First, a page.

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January 18th, 2006 WW Editorial Staff | Winners & Losers
 

All hail men with hoses!

     
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WINNERS

Gov. Ted Kulongoski dodged a potential loss in this May's Democratic primary when ex-Gov. John Kitzhaber answered his one-man "Will I run again?" chorus with "I won't." One possible memo now that the ex-guv has stopped stringing folks along: "Dear John: Don't expect my help on your plans to overhaul health care. Sincerely, Ted."

Even if the hose-toters don't pose for nude calendars, Portlanders love their firefighters. In a recent city survey, firefighters enjoyed more than 85 percent approval in all neighborhoods. Compare that to the police, which got above a 75 percent approval rating in only one of the city's 70-some neighborhoods (Wilkes-Glenfair in Northeast).

Pass the hemlock. The U.S. Supreme Court on Tuesday upheld Oregon's assisted-suicide law, keeping the Bush administration out of our state's medical business.

Bon appétit. The Donner Party, a synonym for cannibalism after its ill-fated 1846-47 crossing of the Sierra Nevada mountains, may have gotten a bum rap. Researchers from the University of Oregon and elsewhere found no physical evidence at the Donner camp's site that the pioneers ate each other.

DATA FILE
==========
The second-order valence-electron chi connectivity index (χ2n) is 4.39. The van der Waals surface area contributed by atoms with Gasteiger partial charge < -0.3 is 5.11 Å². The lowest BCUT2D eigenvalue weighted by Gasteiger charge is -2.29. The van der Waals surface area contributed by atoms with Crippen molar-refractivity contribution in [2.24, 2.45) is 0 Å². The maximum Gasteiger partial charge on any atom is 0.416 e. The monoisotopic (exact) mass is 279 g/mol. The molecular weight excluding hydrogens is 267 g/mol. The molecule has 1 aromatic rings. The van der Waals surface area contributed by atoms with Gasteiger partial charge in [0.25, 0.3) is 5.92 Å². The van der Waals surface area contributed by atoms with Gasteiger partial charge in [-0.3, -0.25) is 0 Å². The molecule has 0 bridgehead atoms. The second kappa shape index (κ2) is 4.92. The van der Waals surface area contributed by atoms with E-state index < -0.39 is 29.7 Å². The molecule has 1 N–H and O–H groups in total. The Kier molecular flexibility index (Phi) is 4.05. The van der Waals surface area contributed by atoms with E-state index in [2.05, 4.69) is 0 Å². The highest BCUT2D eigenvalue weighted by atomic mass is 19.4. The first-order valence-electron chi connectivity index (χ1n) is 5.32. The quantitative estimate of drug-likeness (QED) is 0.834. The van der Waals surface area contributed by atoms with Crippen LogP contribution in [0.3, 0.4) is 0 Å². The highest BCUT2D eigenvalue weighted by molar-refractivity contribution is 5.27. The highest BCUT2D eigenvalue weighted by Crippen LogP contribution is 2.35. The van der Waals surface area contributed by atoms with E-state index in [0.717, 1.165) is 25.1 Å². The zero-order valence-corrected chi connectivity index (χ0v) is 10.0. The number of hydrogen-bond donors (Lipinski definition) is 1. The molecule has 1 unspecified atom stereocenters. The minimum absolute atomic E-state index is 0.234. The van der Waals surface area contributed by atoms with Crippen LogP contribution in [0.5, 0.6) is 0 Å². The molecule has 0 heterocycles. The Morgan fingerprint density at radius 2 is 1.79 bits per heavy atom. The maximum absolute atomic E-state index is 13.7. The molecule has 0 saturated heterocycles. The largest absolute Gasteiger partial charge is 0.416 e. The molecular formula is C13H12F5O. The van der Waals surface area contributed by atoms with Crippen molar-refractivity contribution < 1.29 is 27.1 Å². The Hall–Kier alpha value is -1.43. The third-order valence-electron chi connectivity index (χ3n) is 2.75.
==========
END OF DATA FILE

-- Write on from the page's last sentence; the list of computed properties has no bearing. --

LOSERS

The U.S. Attorney's Office used "trickery and deceit" while investigating accused crooks at Flir Systems Inc., according to U.S. District Judge Ancer Haggerty. The judge didn't exonerate the night-vision equipment company's former execs—charged with cooking the books—

but he tossed the case last week with a ruling that could have a huge impact in prosecutions of corporate fraud.

TriMet faces a $48,000 lawsuit from cyclist Randy Albright, who claims a driver stopped to let a passenger step off the bus and assault him in 2004. TriMet isn't commenting, but the suit comes months after the transit agency settled a big-bucks lawsuit filed by a Holocaust survivor who got roughed up on one of its buses.

KOIN-TV news staffers are facing layoffs after that station's recent purchase by the SJL Broadcast Group. A new automated production system will allow one person to do the work of nine. The new owners promise to keep the on-air staff intact. Damn, we were hoping for a hot new weather-bot.

 
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